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Thursday, November 21, 2013

State of ART: A new Android RunTime


With the release of Android 4.4 KitKat, Google introduced a new Runtime environment. Named as ART, an acronym for Android RunTime, it is deployed to help Android perform better. With the consistent 5 year use of default runtime Dalvik, KitKat ships with both runtimes available to be used.

But hey, what’s Dalvik?


The word “Runtime Environment” is the software environment created by the Operating System when a software is it in its running state. Dalvik is no exception. It is a process Virtual Machine RTE (Run Time Environment) that Google uses to run apps in Android OS. It is the base layer of the Android Apps. On the top of it, the Android apps execute. Android apps are coded in Java, and that code is converted to a code which is handled by Dalvik.

By the way, how does it work?

Dalvik has a Just-In-Time (JIT) Compiler. The Just In Time code means that code which is not compiled already, but when required, it gets converted to the executable code. The best example is Javascript code. A Javascript code always stays as non-precompiled in the website directory, but when user clicks on some spot where it is called, the code gets converted to an executable state.

Similarly Dalvik works. Android apps are not the compiled code, they are in a simply packed form. After installation, it gets stored on the hard disk of the phone (or a tablet). When it is executed, Android combines all the uncompiled code together, complies it and converts the code in Dalvik Executable .dex format. Then this .dex file is executed by Dalvik.
It is always a good option for application environments, but what the problem is that the dalvik executable takes much execution time and also battery hogs and CPU loads. Although it is not that much as it sounds, but still in the world where a single cycle of CPU and response time matters, Dalvik is not matching the requirements.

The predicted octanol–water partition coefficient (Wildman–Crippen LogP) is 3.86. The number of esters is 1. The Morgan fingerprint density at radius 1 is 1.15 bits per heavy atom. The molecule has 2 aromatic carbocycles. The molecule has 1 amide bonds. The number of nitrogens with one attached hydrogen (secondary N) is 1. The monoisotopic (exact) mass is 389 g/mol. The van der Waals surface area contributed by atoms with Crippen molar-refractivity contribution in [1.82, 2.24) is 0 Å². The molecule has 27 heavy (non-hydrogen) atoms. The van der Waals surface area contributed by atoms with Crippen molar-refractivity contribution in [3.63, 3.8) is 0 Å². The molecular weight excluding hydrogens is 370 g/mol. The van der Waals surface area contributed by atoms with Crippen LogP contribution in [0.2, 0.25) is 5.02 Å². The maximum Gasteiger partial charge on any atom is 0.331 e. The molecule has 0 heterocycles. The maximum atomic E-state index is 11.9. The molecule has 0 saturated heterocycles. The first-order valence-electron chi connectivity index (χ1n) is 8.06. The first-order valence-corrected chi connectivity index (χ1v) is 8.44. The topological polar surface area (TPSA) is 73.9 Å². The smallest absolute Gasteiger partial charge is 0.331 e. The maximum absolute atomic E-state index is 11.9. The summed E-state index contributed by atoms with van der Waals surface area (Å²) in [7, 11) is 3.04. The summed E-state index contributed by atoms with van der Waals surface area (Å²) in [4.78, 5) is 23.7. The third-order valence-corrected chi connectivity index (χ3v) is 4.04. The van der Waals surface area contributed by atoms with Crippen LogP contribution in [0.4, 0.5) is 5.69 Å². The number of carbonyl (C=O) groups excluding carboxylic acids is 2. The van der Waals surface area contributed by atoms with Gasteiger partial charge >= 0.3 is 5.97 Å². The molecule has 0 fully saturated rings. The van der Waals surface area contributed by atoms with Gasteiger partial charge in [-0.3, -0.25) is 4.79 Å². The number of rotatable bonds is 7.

So, here we’ve got ART 


As an alternative solution to Dalvik, Google came with a new runtime environment called as “ART” or Android RunTime. ART incorporates AOT (Ahead-Of-Time) compiler, rather than JIT compiler. Instead of compiling the code at the time of calling, this environment has a different policy. Once an app is downloaded, it unpacks and gets compiled. If the user opens the app, the app opens up faster than Dalvik. This is because in ART there’s no compilation process occurs, hence it saves the processing time. Although it takes more space on the disk, but it results in lesser CPU usage and battery drain.

Google has kept ART turned off by default. Users can always switch from Dalvik to ART from Settings > Developer Options > Select Runtime.

Is it really faster?

Developers, those who have tested apps on ART, have said apps to be working 50% faster than in Dalvik. The small apps don’t have a notable difference, but large apps such as Photoshop Touch accounted fast opening in ART mode. Currently ART is in the testing phase. Not all of the apps work in the new environment.

The reason that developers should switch to start using ART Dalvik over ART is that they need to write the same code, and it results in faster apps. There is less UI latency, faster response, lesser battery drain and CPU usage gets reduced. ART is the future of Android. Google has worked two years to develop it, and finally it has made its inside the OS. 

Oh yes, by the way, following video shows Dalvik v/s ART which we found on YouTube.

 

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